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Safe temps for an overclocked 3570k?

Hey guys, I was just wondering what should be considered my "safe limit" when running prime95 blend with this cpu overclocked. Right now its at 4.2 ghz with a hyper 212 evo, and real temp is showing me results that make me a bit nervous while running prime95 and seeing what the max temp that one of my cores reached is. But anyway, what would be the temperature that each individual core should not exceed while running the blend test? Thanks in advance to all :D
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More about safe temps overclocked 3570k
  1. 60s would be ideal, but you're still safe in the 70s, but you wouldn't want 24/7 use in the 70s. 80+ is a different story though...
  2. fatboytyler said:
    60s would be ideal, but you're still safe in the 70s, but you wouldn't want 24/7 use in the 70s. 80+ is a different story though...


    Yeah, what scares me is that one of my cores is always a little hotter than the rest, and real temp said that its highest temperature climbed above 80 degrees Celsius. That being said though, it was the HIGHEST recorded temperature that that particular core climbed to, but still, worries me. The other cores highest temps were still a little below 80 degrees Celsius. As a package, i'm not sure what the average was, but I was only running prime95 for about half an hour.
  3. Keep it in the 60s 24/7. You can go much higher for short periods, but if your 24/7 is under 73, you're golden.
  4. Best answer
    YOu will have cores hotter than others. Typically Cores 0/1 or 1/2 depending on how your sensors read them usually run hotter than the other two. So a PEAK at 80 or right above is fine. As stated, you don't want those to be your 24/7 temps. So for gaming, if you do game, it would be fine since there are no games that are going to 100% the CPU the whole time. My 3570k Peaks at real low 80s while running Small FFTs in Prime95.
  5. Any temperature below the thermal throttling temperature is a safe temperature and that doesn't happen until 105C on a Core i5-3570K. If this was hurting your CPU, why did Intel increase the thermal throttling temperature from 98C to 105C when they went from Sandy Bridge to Ivy Bridge? People worry way too much about their CPU temperature when there is no reason to do this. Intel CPUs have always done a great job of thermal management.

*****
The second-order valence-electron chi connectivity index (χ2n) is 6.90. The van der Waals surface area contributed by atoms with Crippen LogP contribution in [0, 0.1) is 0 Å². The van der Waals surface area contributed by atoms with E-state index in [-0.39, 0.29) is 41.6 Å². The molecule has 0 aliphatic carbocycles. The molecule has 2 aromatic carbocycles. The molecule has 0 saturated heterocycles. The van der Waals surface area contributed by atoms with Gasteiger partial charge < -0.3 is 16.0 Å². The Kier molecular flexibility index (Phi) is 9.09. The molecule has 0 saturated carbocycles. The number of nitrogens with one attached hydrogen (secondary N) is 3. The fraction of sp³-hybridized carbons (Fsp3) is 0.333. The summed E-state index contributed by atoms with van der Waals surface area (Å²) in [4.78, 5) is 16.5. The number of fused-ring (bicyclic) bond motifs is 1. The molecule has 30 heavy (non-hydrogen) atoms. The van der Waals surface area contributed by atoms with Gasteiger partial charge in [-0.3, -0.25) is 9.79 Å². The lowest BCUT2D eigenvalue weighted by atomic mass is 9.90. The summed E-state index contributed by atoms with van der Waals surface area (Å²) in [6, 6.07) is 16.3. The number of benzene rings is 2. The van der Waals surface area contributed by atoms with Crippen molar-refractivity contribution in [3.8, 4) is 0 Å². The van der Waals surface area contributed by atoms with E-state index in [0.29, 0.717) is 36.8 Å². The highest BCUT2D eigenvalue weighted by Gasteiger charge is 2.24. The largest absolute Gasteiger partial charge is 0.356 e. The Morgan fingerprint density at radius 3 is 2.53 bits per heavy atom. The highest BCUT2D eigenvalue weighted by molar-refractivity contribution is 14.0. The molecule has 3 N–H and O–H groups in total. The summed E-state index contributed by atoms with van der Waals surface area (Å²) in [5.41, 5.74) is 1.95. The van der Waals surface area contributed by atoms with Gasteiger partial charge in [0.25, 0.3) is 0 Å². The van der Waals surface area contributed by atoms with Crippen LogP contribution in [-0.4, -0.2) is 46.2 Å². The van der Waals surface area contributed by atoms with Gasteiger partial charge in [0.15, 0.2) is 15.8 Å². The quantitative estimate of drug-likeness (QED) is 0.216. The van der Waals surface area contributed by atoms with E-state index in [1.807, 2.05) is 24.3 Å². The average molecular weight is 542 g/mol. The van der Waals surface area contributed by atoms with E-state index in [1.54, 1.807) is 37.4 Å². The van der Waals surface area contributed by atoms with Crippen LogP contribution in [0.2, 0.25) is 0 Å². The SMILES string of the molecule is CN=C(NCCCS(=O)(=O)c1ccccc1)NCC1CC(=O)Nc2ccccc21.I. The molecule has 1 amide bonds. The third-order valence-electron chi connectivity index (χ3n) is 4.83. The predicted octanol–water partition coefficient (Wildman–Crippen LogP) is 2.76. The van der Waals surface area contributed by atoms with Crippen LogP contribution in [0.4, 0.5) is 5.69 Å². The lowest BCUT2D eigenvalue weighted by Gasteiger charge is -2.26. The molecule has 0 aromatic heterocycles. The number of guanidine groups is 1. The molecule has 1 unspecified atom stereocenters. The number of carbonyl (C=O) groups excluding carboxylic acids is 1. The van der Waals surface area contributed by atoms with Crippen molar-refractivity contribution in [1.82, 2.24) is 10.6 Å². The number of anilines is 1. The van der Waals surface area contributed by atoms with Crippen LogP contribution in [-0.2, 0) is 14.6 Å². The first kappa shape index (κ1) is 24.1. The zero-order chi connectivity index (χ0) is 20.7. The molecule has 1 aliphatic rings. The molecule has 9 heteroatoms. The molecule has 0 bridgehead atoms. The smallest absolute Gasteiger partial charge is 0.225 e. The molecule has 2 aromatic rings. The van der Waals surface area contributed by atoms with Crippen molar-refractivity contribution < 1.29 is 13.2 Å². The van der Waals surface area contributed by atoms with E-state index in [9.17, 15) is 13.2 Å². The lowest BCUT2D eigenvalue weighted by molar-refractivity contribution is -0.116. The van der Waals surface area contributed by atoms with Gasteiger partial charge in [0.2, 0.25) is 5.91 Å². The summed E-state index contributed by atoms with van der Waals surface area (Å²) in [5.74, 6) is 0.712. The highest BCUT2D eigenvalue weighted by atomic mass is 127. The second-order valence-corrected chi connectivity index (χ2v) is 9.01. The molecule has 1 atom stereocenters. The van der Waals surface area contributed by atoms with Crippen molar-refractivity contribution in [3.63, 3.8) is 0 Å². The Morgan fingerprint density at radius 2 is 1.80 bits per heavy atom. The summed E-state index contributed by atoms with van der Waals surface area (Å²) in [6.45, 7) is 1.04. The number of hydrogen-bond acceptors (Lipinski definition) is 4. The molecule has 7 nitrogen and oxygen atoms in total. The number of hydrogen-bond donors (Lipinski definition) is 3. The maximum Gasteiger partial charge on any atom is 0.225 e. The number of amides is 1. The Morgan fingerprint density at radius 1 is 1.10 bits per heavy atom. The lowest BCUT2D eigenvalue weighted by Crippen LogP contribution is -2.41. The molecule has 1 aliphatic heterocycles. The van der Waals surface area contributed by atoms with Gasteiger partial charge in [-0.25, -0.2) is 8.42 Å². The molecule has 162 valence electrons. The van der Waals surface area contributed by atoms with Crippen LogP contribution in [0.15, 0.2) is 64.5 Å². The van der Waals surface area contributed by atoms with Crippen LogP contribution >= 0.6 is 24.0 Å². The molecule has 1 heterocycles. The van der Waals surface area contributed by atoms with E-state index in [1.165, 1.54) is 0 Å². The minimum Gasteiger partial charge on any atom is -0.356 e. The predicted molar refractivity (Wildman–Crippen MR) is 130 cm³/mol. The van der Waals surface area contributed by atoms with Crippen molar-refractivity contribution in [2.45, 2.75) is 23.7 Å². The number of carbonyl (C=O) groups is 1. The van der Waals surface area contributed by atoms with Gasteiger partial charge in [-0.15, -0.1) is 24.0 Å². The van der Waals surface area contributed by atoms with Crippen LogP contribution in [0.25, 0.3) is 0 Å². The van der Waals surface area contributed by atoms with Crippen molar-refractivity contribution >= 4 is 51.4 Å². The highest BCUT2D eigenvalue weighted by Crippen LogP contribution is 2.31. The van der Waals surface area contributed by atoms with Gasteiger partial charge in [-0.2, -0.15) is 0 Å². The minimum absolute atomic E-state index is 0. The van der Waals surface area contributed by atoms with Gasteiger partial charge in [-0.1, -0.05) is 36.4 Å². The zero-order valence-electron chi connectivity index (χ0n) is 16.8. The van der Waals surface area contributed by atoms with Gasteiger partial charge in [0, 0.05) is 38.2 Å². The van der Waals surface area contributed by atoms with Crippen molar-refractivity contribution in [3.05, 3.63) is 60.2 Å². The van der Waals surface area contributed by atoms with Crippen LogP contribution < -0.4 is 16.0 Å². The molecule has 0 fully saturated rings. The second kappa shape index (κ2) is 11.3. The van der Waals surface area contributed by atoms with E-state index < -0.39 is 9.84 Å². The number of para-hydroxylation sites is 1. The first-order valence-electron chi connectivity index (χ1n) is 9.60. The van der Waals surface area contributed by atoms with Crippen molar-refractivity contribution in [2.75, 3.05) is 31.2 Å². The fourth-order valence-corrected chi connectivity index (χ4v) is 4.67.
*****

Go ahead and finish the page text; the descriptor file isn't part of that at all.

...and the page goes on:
As for core temps being slightly different, this is usually just random sensor error. These temperature sensors only purpose is to control thermal throttling and thermal shutdown. Intel didn't need to use 100% accurate space shuttle quality sensors for this so they didn't. Providing enthusiasts with 100% accurate core temperatures was never the design goal. These sensor are accurate to +/- 5C and that's at the calibration point. Below that where most people run their CPUs the amount of error can be greater and the amount of variation core to core will also be greater unless all 4 cores are running the exact same code.

    Intel designs their CPUs so they can run reliably, 24/7, in poorly maintained servers with CPU coolers packed full of dust. Some people treat CPUs like they were delicate old ladies. An Intel CPU can take more abuse than you can imagine and do this while being completely stable. I wish all computer parts were built to the same standard.

    http://img27.imageshack.us/img27/6216/torturetest.png
  6. unclewebb said:
    Any temperature below the thermal throttling temperature is a safe temperature and that doesn't happen until 105C on a Core i5-3570K. If this was hurting your CPU, why did Intel increase the thermal throttling temperature from 98C to 105C when they went from Sandy Bridge to Ivy Bridge? People worry way too much about their CPU temperature when there is no reason to do this. Intel CPUs have always done a great job of thermal management.

    As for core temps being slightly different, this is usually just random sensor error. These temperature sensors only purpose is to control thermal throttling and thermal shutdown. Intel didn't need to use 100% accurate space shuttle quality sensors for this so they didn't. Providing enthusiasts with 100% accurate core temperatures was never the design goal. These sensor are accurate to +/- 5C and that's at the calibration point. Below that where most people run their CPUs the amount of error can be greater and the amount of variation core to core will also be greater unless all 4 cores are running the exact same code.

    Intel designs their CPUs so they can run reliably, 24/7, in poorly maintained servers with CPU coolers packed full of dust. Some people treat CPUs like they were delicate old ladies. An Intel CPU can take more abuse than you can imagine and do this while being completely stable. I wish all computer parts were built to the same standard.

    http://img27.imageshack.us/img27/6216/torturetest.png


    RUnning it like this though will significantly shorten the life span of the CPU. Since most people can't drop another $220 into a CPU anytime its best to keep it within ranges that aren't going to shave months off the life time.
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